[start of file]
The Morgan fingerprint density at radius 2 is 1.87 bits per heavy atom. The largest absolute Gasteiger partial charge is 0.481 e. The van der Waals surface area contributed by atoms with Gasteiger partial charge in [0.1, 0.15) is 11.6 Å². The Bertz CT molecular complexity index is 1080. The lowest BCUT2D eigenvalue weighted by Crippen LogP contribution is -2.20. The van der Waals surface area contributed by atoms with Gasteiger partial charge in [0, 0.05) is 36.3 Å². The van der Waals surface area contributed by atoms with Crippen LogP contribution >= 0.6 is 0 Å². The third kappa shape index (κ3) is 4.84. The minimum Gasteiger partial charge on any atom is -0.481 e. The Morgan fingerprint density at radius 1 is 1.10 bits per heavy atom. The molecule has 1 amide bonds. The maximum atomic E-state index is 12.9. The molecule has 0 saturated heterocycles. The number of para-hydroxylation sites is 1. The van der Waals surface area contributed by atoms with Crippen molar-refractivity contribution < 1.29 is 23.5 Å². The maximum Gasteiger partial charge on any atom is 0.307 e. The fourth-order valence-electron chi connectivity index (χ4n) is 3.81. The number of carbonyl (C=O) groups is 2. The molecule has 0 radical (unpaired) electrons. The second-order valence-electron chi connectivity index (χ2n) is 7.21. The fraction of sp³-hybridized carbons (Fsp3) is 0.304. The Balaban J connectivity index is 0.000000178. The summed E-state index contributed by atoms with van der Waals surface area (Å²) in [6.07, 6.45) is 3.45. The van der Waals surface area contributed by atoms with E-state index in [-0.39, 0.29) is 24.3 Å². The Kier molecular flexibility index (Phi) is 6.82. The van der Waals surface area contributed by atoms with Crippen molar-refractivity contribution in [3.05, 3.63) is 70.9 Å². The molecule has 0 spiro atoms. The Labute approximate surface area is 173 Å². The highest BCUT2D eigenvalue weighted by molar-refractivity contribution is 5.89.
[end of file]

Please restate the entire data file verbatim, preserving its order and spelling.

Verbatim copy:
The Morgan fingerprint density at radius 2 is 1.87 bits per heavy atom. The largest absolute Gasteiger partial charge is 0.481 e. The van der Waals surface area contributed by atoms with Gasteiger partial charge in [0.1, 0.15) is 11.6 Å². The Bertz CT molecular complexity index is 1080. The lowest BCUT2D eigenvalue weighted by Crippen LogP contribution is -2.20. The van der Waals surface area contributed by atoms with Gasteiger partial charge in [0, 0.05) is 36.3 Å². The van der Waals surface area contributed by atoms with Crippen LogP contribution >= 0.6 is 0 Å². The third kappa shape index (κ3) is 4.84. The minimum Gasteiger partial charge on any atom is -0.481 e. The Morgan fingerprint density at radius 1 is 1.10 bits per heavy atom. The molecule has 1 amide bonds. The maximum atomic E-state index is 12.9. The molecule has 0 saturated heterocycles. The number of para-hydroxylation sites is 1. The van der Waals surface area contributed by atoms with Crippen molar-refractivity contribution < 1.29 is 23.5 Å². The maximum Gasteiger partial charge on any atom is 0.307 e. The fourth-order valence-electron chi connectivity index (χ4n) is 3.81. The number of carbonyl (C=O) groups is 2. The molecule has 0 radical (unpaired) electrons. The second-order valence-electron chi connectivity index (χ2n) is 7.21. The fraction of sp³-hybridized carbons (Fsp3) is 0.304. The Balaban J connectivity index is 0.000000178. The summed E-state index contributed by atoms with van der Waals surface area (Å²) in [6.07, 6.45) is 3.45. The van der Waals surface area contributed by atoms with E-state index in [-0.39, 0.29) is 24.3 Å². The Kier molecular flexibility index (Phi) is 6.82. The van der Waals surface area contributed by atoms with Crippen molar-refractivity contribution in [3.05, 3.63) is 70.9 Å². The molecule has 0 spiro atoms. The Labute approximate surface area is 173 Å². The highest BCUT2D eigenvalue weighted by molar-refractivity contribution is 5.89.